12. As my long time, old friend here in Hutchinson used to tell my Dad, "The ol' gal has her workin' clothes on". I couldn't agree with him any more. Terry Wiegand South Hutchinson, Kansas AACA Life Member #947918
  13. Be careful there Ben๐Ÿ˜ Terry Wiegand South Hutchinson, Kansas AACA Life Member #947918
  14. Larry, That Buick really looked sad in those pictures. My shop building even looked horrible also. I try not to think about all of the work and effort that has gone into what you see in the photos today because it just makes me tired to think about it. But think about all of the fun that is just waiting to happen now. Hot damn - let's go! Terry Wiegand South Hutchinson, Kansas AACA Life Member #947918
  15. Where does a person get one of these GPS units that is talked about on here? How much does something like this cost? Do you have to have one of those 'smart' (I callem stupid) phones to make it work? If that phone is required, then count me out. Terry Wiegand South Hutchinson, Kansas AACA Life Member #947918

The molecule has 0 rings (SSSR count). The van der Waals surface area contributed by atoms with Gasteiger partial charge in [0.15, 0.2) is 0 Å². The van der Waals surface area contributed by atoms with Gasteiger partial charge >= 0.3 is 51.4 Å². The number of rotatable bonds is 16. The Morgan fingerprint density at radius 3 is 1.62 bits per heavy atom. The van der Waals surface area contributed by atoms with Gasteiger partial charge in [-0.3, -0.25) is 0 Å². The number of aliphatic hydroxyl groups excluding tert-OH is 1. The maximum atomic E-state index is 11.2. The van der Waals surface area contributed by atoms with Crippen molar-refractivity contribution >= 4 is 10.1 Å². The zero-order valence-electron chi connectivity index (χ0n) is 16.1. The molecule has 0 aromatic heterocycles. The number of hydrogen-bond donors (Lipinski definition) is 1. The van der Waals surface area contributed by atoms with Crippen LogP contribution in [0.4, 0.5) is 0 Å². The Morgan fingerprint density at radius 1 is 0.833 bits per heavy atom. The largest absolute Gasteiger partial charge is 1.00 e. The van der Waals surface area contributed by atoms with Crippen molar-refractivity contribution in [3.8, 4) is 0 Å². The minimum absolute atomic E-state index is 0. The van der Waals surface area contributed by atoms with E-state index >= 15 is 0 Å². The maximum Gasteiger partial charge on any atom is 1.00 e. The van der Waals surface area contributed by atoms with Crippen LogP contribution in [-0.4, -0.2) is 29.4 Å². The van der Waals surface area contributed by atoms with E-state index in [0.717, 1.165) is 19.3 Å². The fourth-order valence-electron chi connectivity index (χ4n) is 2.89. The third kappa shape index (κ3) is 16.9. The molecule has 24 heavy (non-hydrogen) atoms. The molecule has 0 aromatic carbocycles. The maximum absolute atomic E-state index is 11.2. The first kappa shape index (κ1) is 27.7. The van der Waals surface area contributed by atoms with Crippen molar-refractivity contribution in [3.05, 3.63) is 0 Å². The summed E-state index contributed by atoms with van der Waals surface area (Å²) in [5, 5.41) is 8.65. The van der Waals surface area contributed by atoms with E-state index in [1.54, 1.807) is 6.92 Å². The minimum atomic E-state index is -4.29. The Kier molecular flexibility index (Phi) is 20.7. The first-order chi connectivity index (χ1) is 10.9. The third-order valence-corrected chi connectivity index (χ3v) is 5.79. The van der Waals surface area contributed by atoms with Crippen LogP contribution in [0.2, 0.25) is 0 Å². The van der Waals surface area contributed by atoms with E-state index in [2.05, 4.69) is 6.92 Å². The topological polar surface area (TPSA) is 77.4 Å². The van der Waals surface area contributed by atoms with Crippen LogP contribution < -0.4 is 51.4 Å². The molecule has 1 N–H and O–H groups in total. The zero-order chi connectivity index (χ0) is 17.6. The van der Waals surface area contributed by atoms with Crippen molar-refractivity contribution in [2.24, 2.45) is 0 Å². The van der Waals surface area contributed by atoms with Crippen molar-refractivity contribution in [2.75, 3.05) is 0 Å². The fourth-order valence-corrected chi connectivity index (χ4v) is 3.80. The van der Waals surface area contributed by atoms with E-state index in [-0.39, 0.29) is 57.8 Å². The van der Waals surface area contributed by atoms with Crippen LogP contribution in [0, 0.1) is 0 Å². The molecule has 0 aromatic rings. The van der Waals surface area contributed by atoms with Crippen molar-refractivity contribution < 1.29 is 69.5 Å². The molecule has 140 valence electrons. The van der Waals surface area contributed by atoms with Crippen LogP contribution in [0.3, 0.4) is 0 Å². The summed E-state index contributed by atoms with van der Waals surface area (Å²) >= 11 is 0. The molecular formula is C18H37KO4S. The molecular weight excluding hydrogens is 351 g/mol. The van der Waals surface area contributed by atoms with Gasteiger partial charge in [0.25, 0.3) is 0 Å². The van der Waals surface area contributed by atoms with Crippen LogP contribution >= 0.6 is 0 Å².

16. Our D-45 is literally just a few days away from the first start-up after the engine rebuild. I think I could write a book about this project. Parts and pieces off this car have been from California to Massachusetts and from Upper Michigan to Old Mexico with a lot of places in between. We're waiting on the last piece to get back home for the start-up. The steering wheel needs to be in place so that the spark and throttle quadrant can be reinstalled. The controls must be in place so that the engine can be started. There have been setbacks along the way, but the comebacks were always better. There have been some extremely skilled and talented folks that had a hand in the result you see here. We want to do a video that thanks all of those involved. We are going to do a live video of the engine start-up. There is one thing that I really want to let folks know about and that is that this car is NOT a Trailer Queen. It is not perfect by a long shot. The things that were done to and with this car were done with the idea of making it as nice as possible and then enjoy the heck out of it. 45 years is too long to let any car set and not be driven and enjoyed. We're going to do our best to make up for that. Terry Wiegand South Hutchinson, Kansas AACA Life Member #947918